Appreciation of five great gifts

Today I am filled with thanks for so many things it would seem impossible to list them all.

Most of all, though, I am thankful that I was born with all my five senses intact.

What pleasure fills us when we see the western sky turn red as that great orange orb sinks behind the familiar hills; bend to smell the first bloom of summer roses; hear the birdsong float down from the limbs of the big maple in the front yard; feel the touch of a grandchild’s face on ours; taste butter and honey on a hot English muffin.

And to be able to speak words of encouragement where they are most needed.

Oh yes, and to feel the unexpected strike of a smallmouth as we reel a crankbait across a gravel point; see him split the surface with a mighty leap as he fights to regain his freedom; enjoy the bend of the rod in the length of the battle; see the morning sun glint off his sides as we hold him high by the lower lip.

And what about that welcome sound of the coffeepot gurgling and the aroma of fresh coffee filling the kitchen as we open the morning newspaper.

I remember well the taste of a shore lunch of walleye or perch fried to a golden brown in an iron skillet over a wood fire.

And we haven’t mentioned the sound of music – a choir singing “Amazing Grace,” or “The Battle Hymn of the Republic,” or “How Great Thou Art.”

Do we sometimes take these blessings for granted? I’m afraid so.


When Helen Keller (1880-1968) was just a baby a serious illness struck, leaving her devoid of both hearing and sight. She lived the rest of her days in darkness and silence.

One of the most inspiring stories the world has ever heard involved how she – through the patience and courage of her great teacher, Anne Sullivan Macy – learned to talk on her fingers, even to speak, and eventually to write.

She graduated from Radcliffe College, the first deaf blind person to earn a bachelor of arts degree, and went on to write stories (12 books published) that aroused us all to the realization that no handicap is too great to overcome.

In her essay, “Three Days to See,” she told of how she was visited by a very good friend who had just returned from a long walk in the woods.

“I asked her what she had observed. ‘Nothing in particular,’ she replied. I might have been incredulous had I not been accustomed to such responses, for long ago I became convinced that the seeing see little.”

On such a walk, she said, “I, who cannot see, would see hundreds of things to interest me through mere touch – passing my hands lovingly about the smooth skin of a silver birch, or the rough, shaggy bark of a pine. I touch the branches of a tree hopefully in search of a bud, the first sign of awakening Nature after her winter’s sleep, (or) feel the delightful, velvety texture of a flower, and discover … the miracle of Nature revealed to me.”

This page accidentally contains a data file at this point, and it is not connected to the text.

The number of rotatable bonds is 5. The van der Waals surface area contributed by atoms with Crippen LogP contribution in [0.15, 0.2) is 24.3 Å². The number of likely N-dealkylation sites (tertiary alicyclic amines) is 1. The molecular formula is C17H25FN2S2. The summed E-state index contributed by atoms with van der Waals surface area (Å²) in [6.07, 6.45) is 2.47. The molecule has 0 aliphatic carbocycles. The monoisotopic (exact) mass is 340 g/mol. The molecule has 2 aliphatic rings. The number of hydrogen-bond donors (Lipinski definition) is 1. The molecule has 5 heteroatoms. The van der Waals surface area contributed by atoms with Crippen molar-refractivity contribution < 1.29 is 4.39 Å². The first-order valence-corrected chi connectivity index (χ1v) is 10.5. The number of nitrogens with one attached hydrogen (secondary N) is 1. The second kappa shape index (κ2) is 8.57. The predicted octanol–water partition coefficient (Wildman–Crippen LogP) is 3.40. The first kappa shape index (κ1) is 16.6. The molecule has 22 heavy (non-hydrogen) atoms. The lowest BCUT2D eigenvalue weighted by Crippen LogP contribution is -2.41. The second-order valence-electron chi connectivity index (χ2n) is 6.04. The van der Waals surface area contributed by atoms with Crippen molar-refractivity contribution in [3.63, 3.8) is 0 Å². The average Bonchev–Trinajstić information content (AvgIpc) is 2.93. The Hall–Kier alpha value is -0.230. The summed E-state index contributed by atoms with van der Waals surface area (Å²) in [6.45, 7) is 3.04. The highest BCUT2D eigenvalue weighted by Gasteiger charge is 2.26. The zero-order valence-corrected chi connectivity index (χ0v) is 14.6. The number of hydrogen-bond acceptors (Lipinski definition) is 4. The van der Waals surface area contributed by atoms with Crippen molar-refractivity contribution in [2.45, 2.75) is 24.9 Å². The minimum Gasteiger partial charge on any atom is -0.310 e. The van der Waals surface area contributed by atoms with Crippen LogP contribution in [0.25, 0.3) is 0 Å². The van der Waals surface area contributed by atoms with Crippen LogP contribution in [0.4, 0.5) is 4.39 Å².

On the first day, she wrote, she would “… like to gaze long upon the face of (Mrs. Macy)… who came to me when I was a child and opened the outer world to me.”

Not just to touch that face with her fingers, but to actually see the strength, patience, tenderness and compassion in her eyes.

On the second day she would most like to arise with the dawn and see “the thrilling miracle by which night is transformed into day,” to see “the magnificent panorama of light with which the sun awakens the sleeping earth.”

Then she would like to see the places where the key unlocks the greatest treasures in the shortest of time: the New York Museum of Natural History and the Metropolitan Museum of Art.

On the third day she would hurry to the top of the Empire State Building and see far below the towers of New York City, a “city that seems to have stepped from the pages of a fairy story.”

Then she would go down to stand on a busy corner to study the faces of the people. She said she would be happy with their smiles, proud of their serious determination, and compassionate with their suffering.

Most of us have not recalled the story of Helen Keller since our school days.

It would benefit us all, I think, to revisit her.

It would awaken us to an appreciation of those blessings we take so much for granted.

“My senses five are five great Cups

Wherefrom I drink delight!

For them to God a grace I sing

At morning and at night.

For five fair loving-cups are they

That fill me with delight.”

— Rachel Annand Taylor (1876-1960)

.neFileBlock {
margin-bottom: 20px;
.neFileBlock p {
margin: 0px 0px 0px 0px;
.neFileBlock .neFile {
border-bottom: 1px dotted #aaa;
padding-bottom: 5px;
padding-top: 10px;
.neFileBlock .neCaption {
font-size: 85%;

G. Sam Piatt

PDT Outdoors Columnist

Reach G. SAM PIATT at (606) 932-3619 or [email protected]